This, just a week after the company launched a pricey ad campaign trumpeting its turnaround and thanking America for the controversial bailout. The tagline, “Thank you, America,” was the creative flourish for the unveiling of the “new” AIG – if not kinder and gentler, then at least more restrained, fiscally healthier, and more professional.

The truth is a little more complicated than the optics. AIG’s Board was obligated to weigh the merits of joining ex-Chairman Hank Greenberg’s suit, which complains that the bailout cost shareholders billions of dollars and constituted a violation of 5th Amendment, which prohibits the taking of private property for public use “without just compensation.” The Board’s duty was to consider the move as a possible benefit to shareholders, but this is a clear case of corporate governance clashing with sensible reputation management.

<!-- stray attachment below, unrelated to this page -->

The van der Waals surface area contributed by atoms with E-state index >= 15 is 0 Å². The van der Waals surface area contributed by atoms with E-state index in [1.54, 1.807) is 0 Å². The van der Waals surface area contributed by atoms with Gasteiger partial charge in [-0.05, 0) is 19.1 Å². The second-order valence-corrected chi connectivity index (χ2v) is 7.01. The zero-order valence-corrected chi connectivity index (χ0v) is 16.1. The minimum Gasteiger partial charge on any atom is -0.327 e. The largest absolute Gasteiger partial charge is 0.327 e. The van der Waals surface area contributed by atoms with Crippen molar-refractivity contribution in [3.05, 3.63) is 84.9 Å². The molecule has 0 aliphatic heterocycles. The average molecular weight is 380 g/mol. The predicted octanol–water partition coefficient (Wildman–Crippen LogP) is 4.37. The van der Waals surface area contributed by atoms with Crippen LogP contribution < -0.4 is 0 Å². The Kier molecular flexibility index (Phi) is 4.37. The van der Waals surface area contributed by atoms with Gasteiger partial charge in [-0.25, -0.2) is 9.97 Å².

AIG tried to explain its position through behind-the-scenes experts in a nuanced article in the New York Times. In other accounts, Chief Executive Robert H. Benmosche pointed out the board’s “fiduciary and legal obligations” to weigh the merits of joining the suit and signaled that it would decide by month’s end.

But the mere suggestion that AIG might turn around and slap American taxpayers with a fat lawsuit for saving its bacon sparked a furious backlash. PR and reputation experts excoriated the statement. Some shareholders publicly threatened to dump the stock. In a letter, legislators advised the board Chairman on Tuesday against the move in very blunt terms. “Don’t even think about it,” it said.

AIG did think about it, but not for very long. The outrage was so vehement that it quickly announced its decision not to join the suit. It took a little over 24 hours for millions of dollars of reputation advertising and public outreach to be undone by bad timing, a clumsy strategy and underwritten statement.